Sunday, August 15, 1999
Ensemble interns gear up for year
BY JACKIE DEMALINE
The Cincinnati Enquirer
The Ensemble Theater lobby was erupting in nervous giggles early Monday evening. As the 1999-2000 intern company gathered for the first time, it was a lot like the first day of school, everybody looking for common ground and memorizing names.
This year, there will be a preponderance of women (nine femmes to five fellows) and regional ties. There are lots of grads from Miami University, Wright State, Northern Kentucky University, Thomas More.
What started the giggling is the echo of recognition. If the offspring of the Summer of Love carry names like Sky and Rain and Sunshine, then young parents of the mid-'70s had a certain affinity for the K sound. The gathered professional thespians-to-be include a Katerina, a Korey, a Cara, a Khara and a Karyn.
They all talk about why they're here, making a choice to support themselves with standard nine-to-five day jobs and, for a laughable stipend, work long weeknights, some Saturdays and Christmas holidays. (Almost all of them will be working Around the World in 80 Days, and only Christmas Day won't have a performance.)
There's such positive energy here./I'm looking forward to learning the audition process./I just want to do everything sweep the floor, make coffee. (Much laughter) I'll just say it. I really want to be onstage. But everything else is cool, too.
They are here for the contacts (Playwright) Lee Blessing is going to be here!), the experience and the Equity points. In 40 weeks they can earn 40 points that will get them very close to the 50 points needed to join the actors' union (and access to union jobs).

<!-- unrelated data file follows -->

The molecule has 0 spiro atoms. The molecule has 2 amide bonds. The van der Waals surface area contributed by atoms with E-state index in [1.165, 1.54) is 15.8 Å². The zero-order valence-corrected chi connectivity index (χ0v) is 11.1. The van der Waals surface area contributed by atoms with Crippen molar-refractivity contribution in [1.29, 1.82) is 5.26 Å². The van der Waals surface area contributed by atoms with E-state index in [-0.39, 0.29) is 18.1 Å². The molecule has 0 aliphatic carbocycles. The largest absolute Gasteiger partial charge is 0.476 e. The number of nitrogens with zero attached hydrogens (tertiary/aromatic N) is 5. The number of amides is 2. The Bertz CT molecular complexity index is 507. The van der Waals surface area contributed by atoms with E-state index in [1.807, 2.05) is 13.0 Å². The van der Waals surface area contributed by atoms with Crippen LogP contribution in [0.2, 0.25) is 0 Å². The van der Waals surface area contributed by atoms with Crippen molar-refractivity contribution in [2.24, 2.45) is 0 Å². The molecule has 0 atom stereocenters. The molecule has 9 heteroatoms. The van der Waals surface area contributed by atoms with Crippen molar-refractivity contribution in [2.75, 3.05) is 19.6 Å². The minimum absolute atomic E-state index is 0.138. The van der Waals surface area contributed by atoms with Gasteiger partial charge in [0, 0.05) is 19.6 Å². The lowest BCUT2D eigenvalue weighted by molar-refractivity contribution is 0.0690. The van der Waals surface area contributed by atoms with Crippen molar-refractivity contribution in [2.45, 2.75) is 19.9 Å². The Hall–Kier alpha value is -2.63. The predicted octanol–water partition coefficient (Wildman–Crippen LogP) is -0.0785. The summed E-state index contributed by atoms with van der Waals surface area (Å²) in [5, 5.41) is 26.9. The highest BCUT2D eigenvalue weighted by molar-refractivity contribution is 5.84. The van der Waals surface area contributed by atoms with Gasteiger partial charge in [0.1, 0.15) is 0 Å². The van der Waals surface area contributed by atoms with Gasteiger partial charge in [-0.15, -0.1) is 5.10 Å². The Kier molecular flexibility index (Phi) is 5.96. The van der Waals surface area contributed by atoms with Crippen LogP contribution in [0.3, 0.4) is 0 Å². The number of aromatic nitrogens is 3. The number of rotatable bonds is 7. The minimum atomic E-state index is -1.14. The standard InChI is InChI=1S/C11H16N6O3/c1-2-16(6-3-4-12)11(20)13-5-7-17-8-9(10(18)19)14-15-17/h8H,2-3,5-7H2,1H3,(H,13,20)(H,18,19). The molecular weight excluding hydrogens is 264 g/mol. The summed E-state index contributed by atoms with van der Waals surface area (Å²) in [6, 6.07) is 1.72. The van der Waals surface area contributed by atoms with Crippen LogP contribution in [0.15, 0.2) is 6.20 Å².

It's unusual for so many locals to make up the intern company. Usually a large percentage come from auditions at regional theater conferences.
We want to take the best 12 to 15 we can find. If there's a conclusion to be drawn it's that the schools around here are putting out some good theater students, intern company director Bob Rais says.
Mr. Rais passes around thick handbooks. Immediately there will be auditions and combat workshops for the school touring show Love and War, which uses Shakespeare's combat scenes to demonstrate that violence is not a good way to resolve conflict. It will bequickly followed by crew and understudy assignments for season opener Side Man.
This season the interns will understudy, learn to operate a light board, help actors quick-change between scenes, perform in Off Center/On Stage in late spring, build and strike sets, perform school tours, stage manage and create two independent projects.
The first project they'll self-produce and perform in April; the other is a season-end showcase to be performed for folks who hire actors.
Mr. Rais offers words to live by: Check your mailbox every day, be on time, respect the theater, set goals for yourself.
Chocolate-frosted cupcakes made by Audrey Meyers, mom of ETC artistic director D. Lynn, are waiting in the wings.